Diets don't work, but here's what does
Posted May 29
Rapid weight loss diets don’t work in the long run. That’s the message of a recent study that measured metabolic rates and lab results six years after dieters completed a quick weight loss challenge.
Oh, and they were on TV and edited to show highlights for all of America to watch. We often look up to these types of methods, congratulate the people who push themselves beyond pain and exercise the pounds off while starving themselves. And that is all for the sake of “health,” or so we’re told. Somehow spending countless hours in the gym daily, eating far fewer calories than our bodies need, and being shamed into living through the pain is celebrated. No more, let’s blow the lid off of this. We’re being fed lies such as motivation comes from getting screamed at and that weight loss by any means is good.
Again, back to the beginning, six years after drastic weight loss, these subjects’ average metabolic rates were about 500 calories below others who are the same gender, age, weight and height. And guess what, this is not shocking. A resting metabolic rate, which was used to measure their metabolisms in a resting state, shows how many calories it takes to run our bodies’ necessary systems. Extreme exercise and dieting, even if just for a short time, actually does mess with our metabolic rates long term. Instead of returning to normal, this stint of starvation and grueling physical conditions taught their bodies to hold on to extra calories and slow down to preserve themselves.
Then on the other end, the psychological end, popular weight loss motivations weren’t particularly effective either. Yelling, screaming and fear may be motivating in the moment, but with the hopes of developing life-long exercise habits, how far would fear go? It won’t carry you six years out.
Instead, focusing on the following tips is helpful to develop life-long healthy habits:
- How your body feels when it’s moving. It may take a bit to get used to movement or soreness, but eventually you’ll figure it out.
- How you feel after accomplishing something challenging, and getting better at it.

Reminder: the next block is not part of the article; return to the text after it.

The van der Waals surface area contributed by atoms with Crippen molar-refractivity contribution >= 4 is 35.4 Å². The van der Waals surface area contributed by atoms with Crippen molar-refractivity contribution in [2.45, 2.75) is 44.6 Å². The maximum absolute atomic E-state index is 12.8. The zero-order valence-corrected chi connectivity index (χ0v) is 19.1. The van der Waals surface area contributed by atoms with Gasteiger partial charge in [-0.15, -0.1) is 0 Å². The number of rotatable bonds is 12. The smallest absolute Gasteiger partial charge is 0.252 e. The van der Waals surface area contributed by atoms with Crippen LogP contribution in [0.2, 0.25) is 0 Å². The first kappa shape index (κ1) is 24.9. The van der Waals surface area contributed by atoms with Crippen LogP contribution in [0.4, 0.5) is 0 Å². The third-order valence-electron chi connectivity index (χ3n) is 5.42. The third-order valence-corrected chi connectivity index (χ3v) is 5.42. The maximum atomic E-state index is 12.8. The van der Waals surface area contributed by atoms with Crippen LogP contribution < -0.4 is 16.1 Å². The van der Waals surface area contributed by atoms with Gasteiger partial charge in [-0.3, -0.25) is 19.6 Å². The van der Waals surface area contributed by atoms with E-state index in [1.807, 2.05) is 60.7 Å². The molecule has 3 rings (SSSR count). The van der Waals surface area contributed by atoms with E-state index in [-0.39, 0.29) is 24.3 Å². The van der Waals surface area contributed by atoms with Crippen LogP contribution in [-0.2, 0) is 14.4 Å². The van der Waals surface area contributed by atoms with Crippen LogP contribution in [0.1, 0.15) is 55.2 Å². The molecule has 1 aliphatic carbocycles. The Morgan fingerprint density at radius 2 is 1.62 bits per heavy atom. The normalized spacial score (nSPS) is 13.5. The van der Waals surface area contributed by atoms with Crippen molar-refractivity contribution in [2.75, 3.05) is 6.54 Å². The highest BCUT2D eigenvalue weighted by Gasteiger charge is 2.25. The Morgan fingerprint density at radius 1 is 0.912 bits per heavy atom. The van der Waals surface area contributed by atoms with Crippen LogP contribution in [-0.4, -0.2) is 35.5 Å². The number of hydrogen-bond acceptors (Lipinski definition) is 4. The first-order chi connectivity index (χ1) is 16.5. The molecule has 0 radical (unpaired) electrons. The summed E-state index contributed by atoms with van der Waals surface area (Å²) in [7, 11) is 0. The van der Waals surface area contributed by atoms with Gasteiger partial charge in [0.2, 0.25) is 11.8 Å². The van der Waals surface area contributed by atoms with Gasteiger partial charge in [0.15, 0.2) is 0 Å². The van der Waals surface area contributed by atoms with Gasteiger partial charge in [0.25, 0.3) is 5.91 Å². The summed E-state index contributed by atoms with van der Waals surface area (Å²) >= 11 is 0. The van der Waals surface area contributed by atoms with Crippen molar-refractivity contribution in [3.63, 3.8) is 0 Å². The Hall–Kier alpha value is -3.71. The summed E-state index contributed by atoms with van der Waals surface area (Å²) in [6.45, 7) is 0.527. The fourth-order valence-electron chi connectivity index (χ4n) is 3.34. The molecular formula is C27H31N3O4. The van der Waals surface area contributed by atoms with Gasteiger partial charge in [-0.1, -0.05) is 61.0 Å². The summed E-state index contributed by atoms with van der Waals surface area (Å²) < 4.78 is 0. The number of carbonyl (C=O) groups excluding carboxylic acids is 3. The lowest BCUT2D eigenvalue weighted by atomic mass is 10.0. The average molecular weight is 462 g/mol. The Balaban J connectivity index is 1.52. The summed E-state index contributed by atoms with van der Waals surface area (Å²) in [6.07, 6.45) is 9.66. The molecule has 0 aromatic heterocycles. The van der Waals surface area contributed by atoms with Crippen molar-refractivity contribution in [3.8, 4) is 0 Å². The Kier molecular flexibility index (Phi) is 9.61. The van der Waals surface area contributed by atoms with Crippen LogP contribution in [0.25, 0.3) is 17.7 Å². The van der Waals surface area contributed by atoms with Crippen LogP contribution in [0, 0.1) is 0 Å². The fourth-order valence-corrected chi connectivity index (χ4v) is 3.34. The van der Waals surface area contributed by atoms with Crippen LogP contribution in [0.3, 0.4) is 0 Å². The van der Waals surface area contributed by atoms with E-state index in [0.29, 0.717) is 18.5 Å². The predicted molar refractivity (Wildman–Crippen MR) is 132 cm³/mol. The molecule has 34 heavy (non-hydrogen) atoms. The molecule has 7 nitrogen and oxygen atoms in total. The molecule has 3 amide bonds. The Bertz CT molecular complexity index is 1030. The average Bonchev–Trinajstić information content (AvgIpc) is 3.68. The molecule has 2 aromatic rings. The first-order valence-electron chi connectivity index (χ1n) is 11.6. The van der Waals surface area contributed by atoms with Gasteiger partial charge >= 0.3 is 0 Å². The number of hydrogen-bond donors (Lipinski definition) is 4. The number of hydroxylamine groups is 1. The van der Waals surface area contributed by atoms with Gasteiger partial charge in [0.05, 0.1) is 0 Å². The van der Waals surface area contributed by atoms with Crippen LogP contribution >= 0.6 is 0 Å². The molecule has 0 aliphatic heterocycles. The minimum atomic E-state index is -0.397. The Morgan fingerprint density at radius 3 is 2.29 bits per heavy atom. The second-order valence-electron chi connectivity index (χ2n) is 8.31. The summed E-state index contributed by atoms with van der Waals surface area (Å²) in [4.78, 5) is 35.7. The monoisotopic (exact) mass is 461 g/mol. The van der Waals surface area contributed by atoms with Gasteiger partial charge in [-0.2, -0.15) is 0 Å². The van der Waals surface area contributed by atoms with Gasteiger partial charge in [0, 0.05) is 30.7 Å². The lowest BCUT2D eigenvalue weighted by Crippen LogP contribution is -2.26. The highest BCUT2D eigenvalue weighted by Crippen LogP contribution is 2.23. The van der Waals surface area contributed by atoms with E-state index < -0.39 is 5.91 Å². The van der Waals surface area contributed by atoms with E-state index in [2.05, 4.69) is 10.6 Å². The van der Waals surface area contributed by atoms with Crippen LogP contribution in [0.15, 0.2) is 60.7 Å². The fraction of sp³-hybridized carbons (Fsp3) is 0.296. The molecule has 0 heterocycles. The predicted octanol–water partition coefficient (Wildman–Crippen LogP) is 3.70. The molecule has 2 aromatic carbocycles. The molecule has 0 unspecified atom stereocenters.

- Having the energy and ability to do physical things that aren’t outright exercise. Like keeping up with your kids, moving furniture, whatever it may be.
- Find enjoyment out of activity. Find activities or exercises that you enjoy, whether it be a dance class, your favorite sport or lifting weights. If you enjoy it, you’re much more likely to stick to it because you enjoy it.
- And finally, consistent moderate-high intensity exercise can reduce depression and symptoms of other mental illnesses.
- Address your personal reasons for overeating. Recognize if you’re an emotional, stress or mindless eater. Not addressing the root problem is a problem that will sneak up and bite you in the rear.
- Focus on eating more fruits and vegetables. So simple, but the CDC reported that one-half of Americans weren’t even eating 1 cup of fruit or 1.5 cups of vegetables per day. Since they’re full of water and fiber, fruits and vegetables are a great way to get volume onto your plate and into your belly without taking a huge chunk out of your calorie bank.
- Find enjoyable ways to move. Like going for a walk, a hike, taking dance classes, or going for a jog? The benefits of regular exercise are significant, finding something you look forward to is key to sticking with it.
- Recruit support. Having family or friends who are supportive, and even make changes with you is beneficial. Share why these changes are important to you with those around you
- Don’t be overly restrictive. Do you find your diet stressing you out? Is it too hard to follow, too restrictive? Dieting often leads to overeating and weight gain in the end, so avoid restrictive diets and make small changes along the way to eat better.
Also consider seeing a certified personal trainer to help you develop a safe and effective workout program. Always consult with your doctor before starting an exercise program.